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IEOR162_hw03_sol

# IEOR162_hw03_sol - IEOR 162 Spring 2012 Suggested Solution...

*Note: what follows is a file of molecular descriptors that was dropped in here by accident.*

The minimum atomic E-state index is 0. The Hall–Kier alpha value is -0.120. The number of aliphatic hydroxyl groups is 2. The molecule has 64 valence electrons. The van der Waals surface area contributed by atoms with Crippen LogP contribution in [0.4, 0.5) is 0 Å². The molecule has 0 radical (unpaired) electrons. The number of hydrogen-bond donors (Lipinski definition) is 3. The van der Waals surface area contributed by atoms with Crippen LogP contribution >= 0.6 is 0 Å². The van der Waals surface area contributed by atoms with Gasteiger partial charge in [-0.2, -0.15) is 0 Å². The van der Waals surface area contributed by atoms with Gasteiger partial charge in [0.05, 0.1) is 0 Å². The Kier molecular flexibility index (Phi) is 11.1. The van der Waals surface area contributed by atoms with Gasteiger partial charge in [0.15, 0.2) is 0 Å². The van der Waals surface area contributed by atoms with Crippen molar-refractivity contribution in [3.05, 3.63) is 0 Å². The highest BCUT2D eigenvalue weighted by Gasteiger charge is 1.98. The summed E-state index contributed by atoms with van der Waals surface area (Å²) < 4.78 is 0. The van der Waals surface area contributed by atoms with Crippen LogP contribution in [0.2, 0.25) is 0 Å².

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IEOR 162, Spring 2012 Suggested Solution to Homework 03 Problem 1 (Modified from Problems 3.8.11) Note. This is actually NOT a typical blending problem. If you define 12 decision variables, each for a pair of chemical and ingredient, then it is quite possible that the formulation is wrong. Let the decision variables be x i = pounds of chemical i used, i = 1 , ..., 4. Then the data from Table 19 allows us to formulate the three quantity constraints. With the constraint that at least 100 lb of chemical 2 must be used, the complete formulation of this problem is min 8 x 1 + 10 x 2 + 11 x 3 + 14 x 4 s.t. x 1 + x 2 + x 3 + x 4 = 1000 (Total amount produced) - 0 . 05 x 1 - 0 . 02 x 2 + 0 . 02 x 3 + 0 . 04 x 4 0 (Quality: ingredient A) - 0 . 02 x 1 - 0 . 01 x 3 + 0 . 05 x 4 0 (Quality: ingredient B) - 0 . 01 x 1 - 0 . 01 x 2 + 0 . 02 x 3 + 0 . 02 x 4 0 (Quality: ingredient C) x 2 100 (The least amount of chemical 2) x i 0 i = 1 , ..., 4 . In this formulation, the first constraint makes sure that 1000 lb are produced. The three constraints on A, B, and C are then formulated by making the percentage enough. For example, for A it must have 0 . 03 x 1 + 0 . 06 x 2 + 0 . 1 x 3 + 0 . 12 x 4 x 1 + x 2 + x 3 + x 4 0 . 08 , (1) which is equivalent to - 0 . 05 x 1 - 0 . 02 x 2 + 0 . 02 x 3 + 0 . 04 x 4 0. As we emphasized in the discussion session, please remove the nonlinear formulations like (1) in your submitted paper . The objective function minimizes the total cost.

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